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Politics As Painting
By Katharina Van Cauteren
First overview of the works of this 'forgotten' painter - Hendrick De Clerck (1560-1630)
Apart from a handful of art historians no one has ever heard of the Brussels painter Hendrick De Clerck (1560-1630). Nevertheless, De Clerck was a contemporary of Peter Paul Rubens - the latter having gone down in history as an artistic trailblazer and painting powerhouse, while Hendrick De Clerck has quietly faded into oblivion. Yet the subtly coded, vibrantly colored pictures that De Clerck painted for Archduke Albert of Austria and his wife Isabella are political propaganda of the highest order.
In creating a mode of archducal representation that could help to gain an empire, the sky is quite literally the limit. De Clerck represents Isabella as wise Minerva, chaste Diana, the Virgin Mary. And that's nothing compared to her husband, for in De Clerck's paintings Albert is transformed into the sun god Apollo or even into Jesus Christ himself. Hendrick De Clerck's mastery of ingenious pictorial strategy made him a leading player in one of the most ambitious projects history has ever seen.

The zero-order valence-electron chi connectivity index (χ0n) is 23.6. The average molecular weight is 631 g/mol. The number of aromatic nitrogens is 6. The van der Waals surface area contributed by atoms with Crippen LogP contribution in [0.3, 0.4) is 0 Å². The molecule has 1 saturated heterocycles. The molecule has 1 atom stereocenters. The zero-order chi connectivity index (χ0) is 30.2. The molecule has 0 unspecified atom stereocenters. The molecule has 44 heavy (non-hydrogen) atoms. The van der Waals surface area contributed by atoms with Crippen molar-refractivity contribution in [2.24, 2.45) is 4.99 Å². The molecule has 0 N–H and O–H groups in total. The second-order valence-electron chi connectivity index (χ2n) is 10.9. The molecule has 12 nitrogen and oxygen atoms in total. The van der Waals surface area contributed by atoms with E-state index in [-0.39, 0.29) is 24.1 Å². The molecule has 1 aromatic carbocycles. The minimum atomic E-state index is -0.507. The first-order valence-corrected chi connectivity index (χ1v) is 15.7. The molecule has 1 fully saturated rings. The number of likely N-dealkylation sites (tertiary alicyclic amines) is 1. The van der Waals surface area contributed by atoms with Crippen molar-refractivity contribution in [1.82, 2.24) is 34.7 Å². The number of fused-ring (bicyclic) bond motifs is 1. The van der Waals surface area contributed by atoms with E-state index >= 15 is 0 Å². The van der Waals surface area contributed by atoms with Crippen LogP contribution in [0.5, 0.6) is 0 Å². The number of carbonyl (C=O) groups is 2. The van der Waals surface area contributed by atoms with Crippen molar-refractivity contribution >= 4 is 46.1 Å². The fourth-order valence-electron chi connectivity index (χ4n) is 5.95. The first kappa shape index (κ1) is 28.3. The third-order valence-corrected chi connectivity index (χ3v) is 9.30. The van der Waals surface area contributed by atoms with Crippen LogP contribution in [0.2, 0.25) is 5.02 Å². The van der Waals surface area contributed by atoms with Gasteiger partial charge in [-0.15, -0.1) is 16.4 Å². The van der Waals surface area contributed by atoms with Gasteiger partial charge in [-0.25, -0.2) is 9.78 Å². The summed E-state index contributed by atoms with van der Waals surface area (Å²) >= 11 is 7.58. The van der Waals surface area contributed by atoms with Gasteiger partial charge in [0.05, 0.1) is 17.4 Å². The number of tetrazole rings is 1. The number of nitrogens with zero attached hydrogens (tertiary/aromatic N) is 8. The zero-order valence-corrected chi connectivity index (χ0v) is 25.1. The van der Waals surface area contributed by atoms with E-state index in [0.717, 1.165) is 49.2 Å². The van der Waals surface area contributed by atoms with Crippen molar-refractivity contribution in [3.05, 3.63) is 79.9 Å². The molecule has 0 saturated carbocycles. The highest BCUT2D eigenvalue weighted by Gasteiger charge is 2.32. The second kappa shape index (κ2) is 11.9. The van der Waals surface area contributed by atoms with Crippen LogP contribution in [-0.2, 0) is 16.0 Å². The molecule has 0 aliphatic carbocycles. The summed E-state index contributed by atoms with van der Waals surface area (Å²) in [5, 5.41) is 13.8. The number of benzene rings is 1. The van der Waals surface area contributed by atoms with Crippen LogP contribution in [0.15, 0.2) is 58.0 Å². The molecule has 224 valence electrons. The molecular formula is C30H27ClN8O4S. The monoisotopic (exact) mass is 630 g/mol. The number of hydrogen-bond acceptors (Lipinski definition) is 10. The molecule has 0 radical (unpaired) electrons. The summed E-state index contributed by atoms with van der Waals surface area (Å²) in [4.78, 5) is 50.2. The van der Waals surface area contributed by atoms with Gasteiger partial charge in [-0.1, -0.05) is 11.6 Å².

For those who know how to read them, his paintings tell a story of power, political promises, and grandiose ambition. Most of all, they are supreme examples of image-building; for as the Archdukes were well aware, even as a monarch you're only as important as you make yourself.